Biological Shape Measurement
 
Noncontact 3D measurement In 1997, as a Research Fellow in the Departments of Computer Science and Biochemistry at the University of Western Australia, I was part of a major, ongoing study into Human Lactation, involving noncontact 3D breast measurement. Some aspects of this project are reviewed here.

The figure to the left illustrates a simple measurement taken of a particular subjects head, showing the actual measured points, as well as the resulting texture mapped model from two different viewpoints.

The problem of occlusion is quite clear from this figure - there is no data from any areas invisible to the camera, such as much of the side of the head, under the chin, and even the side of the nose. To help alleviate this problem, I worked on enhancing the basic system to employ three independent camera/projector pairs, and thus integrate data from three different viewpoints.

Human Lactation I also worked on integrating into the system thermographic data obtained using an infrared camera. The inclusion of temperature information was particularly interesting since it gave an indication of the underlying synthetic activity, as shown in the images below, one of a mother lactating in her right breast only, and one of a mother lactating in her left breast only. Note the large temperature difference between breasts in both cases, with the lactating breast as much as 4 degrees warmer than the other.

Lactation in right breast only Lactation in left breast only
Thermal Image Thermal Image

Thermography The thermography study also clearly showed the drop in temperature during breastfeeding as illustrated in the following figure. The six images shown were taken at regular intervals during a single feed, and the temperature drops from around 35 degrees in the first picture (top left frame), to approximately 30 degrees in the final picture (bottom right frame).

Macintosh port of SHAPE Another application of the noncontact 3D measurement system I was involved in was in 1995 as part of a project for Fremantle Hospital in Perth. This work involved porting the system to the Macintosh platform, and incorporating colour information in the image analysis, in order to construct a system that could be used to aid in the diagnosis and treatment of leg ulcers.

Selected Papers
  • K.P. Wessen, A portable 3D shape measurement system, Second Asian Conference on Computer Vision, Nanyang Technological University, Singapore, III:pp 695-699, 6-8 December, 1995.
  • R.J. Sadleir, K. Wessen, M. Cheng, R. Owens, and P.E. Hartmann, A three view shape reconstruction system for soft tissue volume estimation: interface and implementation, in C. MacNish, A. Czarn, and P. Taylor, editors, The Ninth University of Western Australia Computer Science Research Conference, volume 1, pages 203-204, Mandurah, Western Australia, 21-22 September 1998.

Computational Fluid Dynamics
 
3D Hydrodynamic and Water Quality Modelling

In 1996 I was a Research Fellow in the Centre for Water Research at University of Western Australia. While there, I designed and built ELMO, a three dimensional Estuary and Lake Model. ELMO, written in Fortran 90, employed a semi-implicit discretisation of the Navier-Stokes equations, assumed hydrostatic vertical pressure, and used a Euler-Lagrangian advection scheme. A turbulent closure mechanism was included, and the model joined to a three-dimensional water quality model.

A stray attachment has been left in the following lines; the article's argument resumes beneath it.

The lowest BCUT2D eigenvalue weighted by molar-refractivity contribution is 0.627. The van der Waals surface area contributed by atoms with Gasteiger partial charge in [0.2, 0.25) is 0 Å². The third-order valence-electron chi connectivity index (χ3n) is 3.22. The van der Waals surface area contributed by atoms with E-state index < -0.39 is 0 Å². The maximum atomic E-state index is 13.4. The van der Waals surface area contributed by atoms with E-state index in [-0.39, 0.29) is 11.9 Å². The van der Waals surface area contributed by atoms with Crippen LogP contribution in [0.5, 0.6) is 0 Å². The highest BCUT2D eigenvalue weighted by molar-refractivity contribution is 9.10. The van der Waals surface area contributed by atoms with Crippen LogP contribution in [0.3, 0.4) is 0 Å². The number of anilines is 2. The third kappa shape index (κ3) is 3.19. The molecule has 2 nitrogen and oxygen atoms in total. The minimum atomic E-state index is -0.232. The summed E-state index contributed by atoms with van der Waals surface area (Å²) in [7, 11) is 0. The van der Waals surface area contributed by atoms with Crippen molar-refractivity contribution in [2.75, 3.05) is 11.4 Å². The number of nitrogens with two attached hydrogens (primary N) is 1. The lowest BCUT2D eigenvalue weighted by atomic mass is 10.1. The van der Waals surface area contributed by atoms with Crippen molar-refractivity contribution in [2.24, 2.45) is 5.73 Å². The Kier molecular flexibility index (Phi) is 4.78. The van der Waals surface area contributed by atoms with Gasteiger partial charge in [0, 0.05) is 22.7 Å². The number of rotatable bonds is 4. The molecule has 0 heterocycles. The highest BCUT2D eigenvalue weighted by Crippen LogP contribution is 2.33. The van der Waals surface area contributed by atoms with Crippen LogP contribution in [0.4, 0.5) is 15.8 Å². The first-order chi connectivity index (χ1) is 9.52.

Click here or on the image below to download a movie produced from an ELMO simulation of Lake Kinneret in Israel (2.5 MB).
 

Selected Paper
  • M.P. Bonnet and K.P. Wessen, ELMO, a 3-D water quality model for nutrients and chlorophyll: first application on a lacustrine ecosystem, Ecological Modelling 141, 19-33, 2001.

Theoretical Plasma Physics
 
Nonlinear Dynamics

From 1990 to 1993 I was a PhD student in the Department of Theoretical Physics and the Plasma Research Laboratory, Research School of Physical Sciences and Engineering, at the Australian National University. My thesis research was in the nonlinear dynamics of plasma instabilities, specifically tearing modes and collisional drift waves. I looked at the Invariant Manifold Reduction, which is a generalisation of the Centre Manifold Reduction, and allows the construction of a low-dimensional description of the long-term dynamics of an infinite dimensional nonlinear system.

The two Quicktime movies below show animations of two interesting and stable nonlinear states of the tearing mode on a 4D invariant manifold. The first shows the development of a travelling wave, and the second a stable heteroclinic cycle where two unstable m=2 modes are linked to form a stable cycle switching back and forth between them.

Travelling wave (870KB) Stable heteroclinic cycle (1.4MB)

Magnetohydrodynamics My first taste of research was as a 4th year student in Theoretical Plasma Physics in the School of Physics at Sydney University in 1989, studying surface waves on current sheets. This lead to studying tearing modes in rotating plasmas for the first six months of my PhD, before becoming more focussed on the nonlinear work described above.

Selected Papers
  • K.P. Wessen and M. Persson, Tearing mode stability of a cylindrical plasma with equilibrium flows, Journal of Plasma Physics 45, 267-283, 1991.
  • K.P. Wessen and N.F. Cramer, Finite-frequency surface waves on current sheets, Journal of Plasma Physics 45, 389-406, 1991.
  • K.P. Wessen, Tearing Mode Evolution on an Invariant Manifold, Physics of Plasmas 2(2), 370-387, 1995.
  • K.P. Wessen, Application of the Invariant Manifold Reduction to Dissipative Plasma Instabilities, Physics of Plasmas 2(2), 586-588, 1995.